Encourage Your Kid to Discuss His Feelings

By on January 30, 2016

Some people naturally discuss feelings and emotions; these people typically have a free flow of thought that lands swiftly on whatever ears they trust to take them to heart. For everyone else? Talking about feelings is tough; breaking into the emotional mind of these folks is something akin to breaking into a complicated safe – it takes patience as you listen for subtle ticks and hear repetitive patterns that lead you to mysterious conclusions that may or may not be accurate. Whether it comes naturally or not, it’s healthy to discuss feelings, and the habit should be formed at a young age. Easier said than done, though. Right? How exactly do you go about encouraging your kid to discuss his feelings?

Start As Early As Possible

Good habits start young, very young. When your boy is still in his car seat… talk to him. Don’t simply chat on your cell phone or talk to the passenger next to you. Even if your little one is too young to carry on a full blown conversation with you, just have fun with it. Talk to him about your surroundings, fire trucks, railroad tracks, the grocery store, dogs… anything that may keep him engaged and remotely interested in what you’re saying – share it. Before you know it, he’ll be four years old and much more inclined to have a conversation with you riding down the road, simply because it feels normal to him. Without this feeling of normalcy, in depth conversations about feelings will never happen.

Eliminate Distractions; Simply Make Time for It

Distractions like television and video games and cell phones rob us of quality time everyday. They allow us to turn our minds off and to focus on an alternative reality, rather than our own. Not only does this allow our intuitive brain to shut down, it also closes off opportunities for meaningful discussion. Set some guidelines for your household that you follow throughout the life of your child that allow regular opportunities for him to share without having to work for it. How? Eliminate post-dinner TV time, have a “cell phone spot” where you keep all phones after work and school, and use the time you now have for quality family time.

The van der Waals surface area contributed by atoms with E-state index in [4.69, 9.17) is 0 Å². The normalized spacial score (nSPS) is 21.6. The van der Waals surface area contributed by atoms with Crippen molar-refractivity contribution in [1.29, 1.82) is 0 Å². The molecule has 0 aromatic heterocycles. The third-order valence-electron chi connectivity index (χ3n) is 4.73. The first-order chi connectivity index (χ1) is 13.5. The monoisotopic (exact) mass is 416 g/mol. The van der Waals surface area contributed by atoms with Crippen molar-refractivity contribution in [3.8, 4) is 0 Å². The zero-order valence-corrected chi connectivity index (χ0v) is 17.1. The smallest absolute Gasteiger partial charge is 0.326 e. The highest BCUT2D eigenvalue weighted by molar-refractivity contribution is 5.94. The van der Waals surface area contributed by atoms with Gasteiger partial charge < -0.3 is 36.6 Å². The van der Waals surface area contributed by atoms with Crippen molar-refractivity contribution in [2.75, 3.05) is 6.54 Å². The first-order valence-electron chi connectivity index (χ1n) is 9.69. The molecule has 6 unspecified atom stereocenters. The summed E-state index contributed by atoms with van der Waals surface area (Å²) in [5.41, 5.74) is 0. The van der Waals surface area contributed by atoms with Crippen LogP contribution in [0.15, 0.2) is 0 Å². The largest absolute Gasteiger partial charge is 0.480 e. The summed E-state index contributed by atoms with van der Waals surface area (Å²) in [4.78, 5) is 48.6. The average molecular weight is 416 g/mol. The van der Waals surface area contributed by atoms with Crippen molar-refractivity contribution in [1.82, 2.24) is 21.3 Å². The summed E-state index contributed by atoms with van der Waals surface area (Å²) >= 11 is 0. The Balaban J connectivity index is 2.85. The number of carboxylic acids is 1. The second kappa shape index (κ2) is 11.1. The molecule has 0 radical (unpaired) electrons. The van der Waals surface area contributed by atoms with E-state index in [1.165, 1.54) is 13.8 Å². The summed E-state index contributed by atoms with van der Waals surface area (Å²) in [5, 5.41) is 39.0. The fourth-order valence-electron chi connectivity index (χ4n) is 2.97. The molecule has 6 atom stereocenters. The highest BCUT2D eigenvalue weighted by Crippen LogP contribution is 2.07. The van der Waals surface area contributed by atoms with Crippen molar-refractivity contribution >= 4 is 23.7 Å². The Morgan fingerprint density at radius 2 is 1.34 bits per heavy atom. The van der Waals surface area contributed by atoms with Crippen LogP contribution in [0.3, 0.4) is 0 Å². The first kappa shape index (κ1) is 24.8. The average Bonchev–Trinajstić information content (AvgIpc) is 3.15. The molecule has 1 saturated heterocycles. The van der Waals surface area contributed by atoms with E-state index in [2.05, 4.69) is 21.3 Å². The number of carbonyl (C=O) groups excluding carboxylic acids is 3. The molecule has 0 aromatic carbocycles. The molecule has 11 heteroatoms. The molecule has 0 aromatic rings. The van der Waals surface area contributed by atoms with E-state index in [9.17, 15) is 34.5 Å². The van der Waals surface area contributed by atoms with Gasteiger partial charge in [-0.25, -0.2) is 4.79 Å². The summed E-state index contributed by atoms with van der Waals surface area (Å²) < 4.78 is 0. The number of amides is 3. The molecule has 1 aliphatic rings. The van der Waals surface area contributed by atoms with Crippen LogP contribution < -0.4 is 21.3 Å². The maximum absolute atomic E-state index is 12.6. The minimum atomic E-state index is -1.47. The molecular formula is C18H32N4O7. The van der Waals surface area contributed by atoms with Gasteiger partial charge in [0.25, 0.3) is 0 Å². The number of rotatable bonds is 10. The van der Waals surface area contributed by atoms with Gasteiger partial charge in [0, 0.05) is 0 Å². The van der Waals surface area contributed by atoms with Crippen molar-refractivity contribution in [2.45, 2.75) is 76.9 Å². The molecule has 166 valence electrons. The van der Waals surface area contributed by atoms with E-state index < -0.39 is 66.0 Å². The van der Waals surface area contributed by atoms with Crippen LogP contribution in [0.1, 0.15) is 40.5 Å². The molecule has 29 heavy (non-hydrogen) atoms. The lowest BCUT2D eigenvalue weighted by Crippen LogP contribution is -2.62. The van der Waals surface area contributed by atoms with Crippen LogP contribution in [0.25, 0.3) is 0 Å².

Encourage Your Kid to Discuss His Feelings

Discuss Your Feelings (Appropriately) With Him

Lead by example: show him what it looks like to discuss your feelings. He’ll learn more from how you act than what you say, anyway. Be appropriate with this, don’t ever go out of your way to discuss how angry you are with his father (for example). Rather, discuss simple things: your feelings are hurt because he chose to skip an important family dinner when he was upset with you for punishing some previous bad behavior; you’re proud of him for making the right decision when he was hanging out with his friends the other night. Show him how it’s done before you expect him to do it.

Help Him Understand Why It’s Important Early On

Sometimes adults forget that it helps kids to know the “why” behind their requests. Simply giving your kid a larger perspective than he may currently have might actually help. Teach him that sharing your feelings is important because it allows you to connect with those who want to hear from your heart; it also, in many ways, is helpful in lessening any emotional burden. Explain that one day there’ll be a special someone in his life who wants and needs to hear how he feels, who wants to join with him in his excitement or worry, and that forming the habit early on will allow that to happen more naturally.

Open Up the Floor for Discussion Regularly

Some kids just need to be prompted. They’re like little timers: they’re not going to “ding” without being wound up, but once you wind them, the dinging is inevitable. Assume that your kid is like that, and open up the floor for discussion on a regular basis. If there’s tension in the household surrounding a certain situation, use common sense to determine if he might need to talk about it. Approach him quietly, without siblings or friends around, and give him an opportunity to share. Even if he doesn’t, he will likely open up later, simply because he knows you want to hear.

Encouraging your kid to discuss his feelings is wise for his own well being as well as the well being of those who love him. Teach him how to do it, why he should do it, and start early on in his life. You (and he) will be glad you did.

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